Lucid is reportedly in talks to build an electric car factory in Saudi Arabia, after the country’s investment fund invested in the EV startup.
Lucid and Saudi Arabia
When Lucid first unveiled its plan for a $700 million factory in Arizona back in 2016, they planned to start producing their first vehicle, the Lucid Air, in 2018.
They later pushed the timeline to 2019 and it started to become clear that the company was having difficulty locking in the financing for the factory.
At the end of 2018, Lucid announced that it finally secured a $1 billion investment from the Public Investment Fund of Saudi Arabia (PIF).
It enabled them to start work on the Arizona factory again.
In 2020, Lucid unveiled a new version of the Air and they now plan to start production mid-year.
Now Lucid is building EVs in Saudi Arabia?
Now we’ve learned that the Saudi investment was apparently contingent on Lucid establishing a manufacturing presence in the country.
“Lucid raised more than $1 billion from the PIF in 2018, an investment that was conditional on the firm developing a site in Saudi Arabia, the people said. King Abdullah Economic City is about 60 miles (97 kilometers) north of Jeddah, the country’s second-biggest city.”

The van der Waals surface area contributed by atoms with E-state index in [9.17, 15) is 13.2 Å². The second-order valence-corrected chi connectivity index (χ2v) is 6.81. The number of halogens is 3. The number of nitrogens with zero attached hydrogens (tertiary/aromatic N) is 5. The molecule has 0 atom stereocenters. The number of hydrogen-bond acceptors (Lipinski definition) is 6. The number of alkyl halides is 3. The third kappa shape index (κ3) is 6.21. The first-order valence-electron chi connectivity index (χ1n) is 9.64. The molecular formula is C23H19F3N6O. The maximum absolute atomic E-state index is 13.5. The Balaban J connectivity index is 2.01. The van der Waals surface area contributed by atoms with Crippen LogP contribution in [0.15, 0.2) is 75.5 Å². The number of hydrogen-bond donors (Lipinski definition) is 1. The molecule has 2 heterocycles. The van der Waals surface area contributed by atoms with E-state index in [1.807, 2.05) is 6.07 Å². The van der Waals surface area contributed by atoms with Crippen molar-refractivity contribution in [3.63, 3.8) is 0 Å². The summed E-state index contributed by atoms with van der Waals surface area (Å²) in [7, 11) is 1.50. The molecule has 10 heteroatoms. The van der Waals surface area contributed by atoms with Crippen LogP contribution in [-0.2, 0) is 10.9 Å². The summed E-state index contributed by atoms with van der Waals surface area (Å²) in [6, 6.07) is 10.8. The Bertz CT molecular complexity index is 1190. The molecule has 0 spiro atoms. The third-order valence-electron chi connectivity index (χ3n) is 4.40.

The report states that the electric vehicle company is now discussing building a factory near the city of Jeddah:
“Lucid Motors Inc. is in talks with Saudi Arabia’s sovereign wealth fund to build an electric vehicle factory potentially near the Red Sea city of Jeddah, according to people familiar with the matter.”
The report states that the plan could still change and that Lucid is looking at out locations.
Last month, Lucid completed the first construction phase of its Arizona factory, where it aims to eventually produce up to 400,000 electric cars per year.
Electrek’s Take: Risky Move
It sounds like they have to go to Saudi Arabia due to the investment, but that’s a risky move in my opinion.
The country has been trying to attract manufacturers, especially in the auto industry, for a while now, but they haven’t managed to land any big fish.
A few years ago, they had a deal with Toyota to explore building a factory in the country, but it fell through.
Companies are wary of investing heavily in the country due to the political situation and human rights concerns.
On the business side, auto production relies heavily on suppliers and it could be complicated to establish production without a strong local supply chain.